Killyleagh Castle is gone – no more – as it was dismantled last Wednesday in a surprisingly fast operation, leaving no trace of this once-proud remnant of history.
But before questioning if this is April Fool’s day, fear not, for the turrets and ramparts of the actual Killyleagh Castle still stand.
The “Killyleagh Castle” which met its maker was one of Translink’s old trains, No. 459, which was withdrawn from service last year following the introduction of the last of the new “C4K Trains”, and has finally been cut up for scrap.
The train was one of three units scrapped in recent weeks by Ahoghill firm Thomas Hamill and Sons at Ballymena and Adelaide, using a mammoth demolition crane to lift the engine out and then cut the body in half, before loading it on to the back of a lorry for its final journey to the scrapyard.
Volunteers from the Downpatrick & County Down Railway were also on hand to recover a number of compatible spare parts for other engines.
No. 459 was the last of the 450s, or “Castle Class”, trains delivered to Northern Ireland Railways between 1985 and 1987.
At a time when investment in the railway system was virtually nil, the 450s epitomed the “make-do-and-mend” attitude needed to keep NIR running. Cannabilising 20-year old engines and wheels, the only new part of the trains was their new bodies and interiors.
Denis Grimshaw, a former Managing Director of NIR, explains how one of these nine “new” trains came to be associated with the local landmark.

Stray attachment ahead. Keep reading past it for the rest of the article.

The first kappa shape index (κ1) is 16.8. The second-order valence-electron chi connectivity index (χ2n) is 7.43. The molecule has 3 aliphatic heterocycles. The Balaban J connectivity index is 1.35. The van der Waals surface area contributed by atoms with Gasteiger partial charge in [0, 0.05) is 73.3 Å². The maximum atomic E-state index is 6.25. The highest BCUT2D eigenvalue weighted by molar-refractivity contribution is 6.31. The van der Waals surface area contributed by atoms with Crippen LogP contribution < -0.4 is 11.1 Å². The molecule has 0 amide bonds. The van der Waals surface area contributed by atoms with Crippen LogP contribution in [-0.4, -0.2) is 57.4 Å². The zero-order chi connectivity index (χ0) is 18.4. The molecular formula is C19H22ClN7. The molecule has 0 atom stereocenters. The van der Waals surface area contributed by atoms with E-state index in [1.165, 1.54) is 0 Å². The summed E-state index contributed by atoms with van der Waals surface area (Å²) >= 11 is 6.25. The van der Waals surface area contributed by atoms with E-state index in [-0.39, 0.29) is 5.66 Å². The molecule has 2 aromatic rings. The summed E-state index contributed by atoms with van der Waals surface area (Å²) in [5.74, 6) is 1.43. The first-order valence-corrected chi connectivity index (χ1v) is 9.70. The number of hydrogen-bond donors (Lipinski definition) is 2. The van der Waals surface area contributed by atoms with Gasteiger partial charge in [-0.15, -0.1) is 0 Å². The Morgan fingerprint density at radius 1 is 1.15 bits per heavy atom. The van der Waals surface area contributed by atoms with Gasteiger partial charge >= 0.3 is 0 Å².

“The 450-class sets were originally intended for sole use on the Belfast to Larne railway line, where historically some former Northern Counties Railway steam locomotives were called after County Antrim castles – hence the historical connection.”
He continues, “We eventually got nine sets rather than the six anticipated, so we allocated three sets for use on the old Belfast & County Down Railway line to Bangor, and so we decided to choose two castles in County Down, Bangor Castle and Killyleagh Castle, to celebrate that connection.”
The vehicles carried these names in cast nameplates either side of the driver’s cab right up to their withdrawal, when they were removed prior to scrapping.
Suggestions over what should happen to Killyleagh Castle’s nameplates and those of the other 450 Class trains has ranged to displaying them in NIR stations, gifting one to each of the Castles the trains were named after where possible, or display them in a railway museum such as the local Downpatrick & County Down Railway or Ulster Folk & Transport Museum.
A Translink spokesperson said: “Name plates have been recovered and discussions are on-going regarding their future utilisation.”
Currently two Class 450s, No. 458 and 455 “Galgorm Castle” and “Antrim Castle”, are being retained by Translink in reserve, although there are currently no plans to preserve a unit of this class by any of Northern Ireland’s preservation groups.